You are here
Tenure Rights and Beyond: Community Access to Forest Resources in Latin America
Anne M. Larson, Peter Cronkleton, Deborah Barry, Pablo Pacheco of CIFOR
Forest Resource Access and Local Livelihoods
How do institutional and governance relations in forestry constrain or promote improved livelihoods for the poor?
In partnership with CIFOR, PROFOR examined key variables affecting access to forest resources and their benefits. To improve understanding of these relationships in diverse settings, case studies were carried out in Bolivia, Brazil, Guatemala, Honduras, and Nicaragua to include conservation settlement communities, indigenous territories and agro-extractive communities. The conceptual framework and instruments for conducting the research were developed within a larger project, the first CIFOR-Rights and Resources Initiative global research project (Informal Institutions and Governance in Forest Communities) designed to focus on cases where recent changes in forest tenure, regulations and access to markets for local communities have taken place.
The review showed that winning legal rights on paper is not enough. These rights are only a first step, and moving from statutory rights to practical access requires overcoming many obstacles.
Virtually all of the communities - even the successful ones - faced practical challenges. These included disputes with other resource users, failures of the state to define or defend rights, conflicts with local authorities, difficulties with old institutions taking on new roles, barriers to reaching markets, and lack of forest management capacity. The legal reforms brought new rights but also new responsibilities and restrictions. State authorities gained new decision-making roles. New institutional arrangements gave power to persons lacking experience or accountability.
Governments gave more effort to regulating than to defending community rights; communities spent resources defending their rights that could have gone to building governance and forest management capacity. Policy frameworks failed to support community-based management opportunities.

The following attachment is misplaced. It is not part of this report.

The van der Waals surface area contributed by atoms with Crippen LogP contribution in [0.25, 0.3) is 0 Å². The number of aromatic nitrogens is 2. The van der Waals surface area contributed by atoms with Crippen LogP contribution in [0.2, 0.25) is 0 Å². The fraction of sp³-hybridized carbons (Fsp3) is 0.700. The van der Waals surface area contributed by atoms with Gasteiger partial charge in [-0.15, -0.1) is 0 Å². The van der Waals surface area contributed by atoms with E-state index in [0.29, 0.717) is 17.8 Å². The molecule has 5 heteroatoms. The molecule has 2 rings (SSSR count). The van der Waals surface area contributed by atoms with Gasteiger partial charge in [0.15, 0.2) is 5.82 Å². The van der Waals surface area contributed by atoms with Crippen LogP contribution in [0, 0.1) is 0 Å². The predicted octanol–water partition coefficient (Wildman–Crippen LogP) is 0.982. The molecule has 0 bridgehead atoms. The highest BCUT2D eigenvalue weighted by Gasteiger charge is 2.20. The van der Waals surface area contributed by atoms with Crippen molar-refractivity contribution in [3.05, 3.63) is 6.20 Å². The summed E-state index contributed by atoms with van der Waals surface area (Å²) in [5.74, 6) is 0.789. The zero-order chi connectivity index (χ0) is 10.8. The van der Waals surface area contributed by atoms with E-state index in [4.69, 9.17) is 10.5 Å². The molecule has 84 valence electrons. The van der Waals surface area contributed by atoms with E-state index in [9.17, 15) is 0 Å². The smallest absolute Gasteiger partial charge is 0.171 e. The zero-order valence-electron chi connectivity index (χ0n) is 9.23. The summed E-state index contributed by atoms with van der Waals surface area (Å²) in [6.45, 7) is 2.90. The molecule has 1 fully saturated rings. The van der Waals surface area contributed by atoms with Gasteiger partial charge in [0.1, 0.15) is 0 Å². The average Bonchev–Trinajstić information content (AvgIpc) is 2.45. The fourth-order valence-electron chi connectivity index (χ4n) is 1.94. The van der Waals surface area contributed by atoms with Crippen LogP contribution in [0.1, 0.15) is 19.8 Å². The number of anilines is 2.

Despite all this, some communities did gain better livelihoods. Understanding the successes and failures in these cases may help future reformers anticipate problems, prepare for them, and improve the chances of success.
The role of the state, in the granting, implementation and protection of rights, is decisive in shaping outcomes. The rights-based approaches necessarily demand duties and accountability – particularly the duty of the state to protect human rights and to be accountable for the implementation of policy. In none of the cases studied has the state played a particularly effective role in fulfilling its duty to defend community rights or the perimeter of the territory.
Policy frameworks, so far, have generally failed to establish an enabling environment for the development of integral and innovative management of community forests. Community forest enterprises have been promoted based on blueprints for organizations and resource extraction that require heavy external support and fail to build on the self-governance capabilities of smallholders and communities. Forest enterprises are established from outside with little understanding of deeper cultural issues such as ancestral rights to cultural reproduction. More often, projects and policies working to promote enterprises lose sight of “community” in community enterprises. In the search for market solutions and the development of viable enterprises, it is important to put the social and cultural considerations of local governance institutions at center stage, for, in the end, these constitute the foundations of future sustainability.
For stories and updates on related activities, follow us on twitter and facebook, or subscribe to our mailing list for regular updates.
Author : Anne M. Larson, Peter Cronkleton, Deborah Barry, Pablo Pacheco of CIFOR
Last Updated : 02-24-2017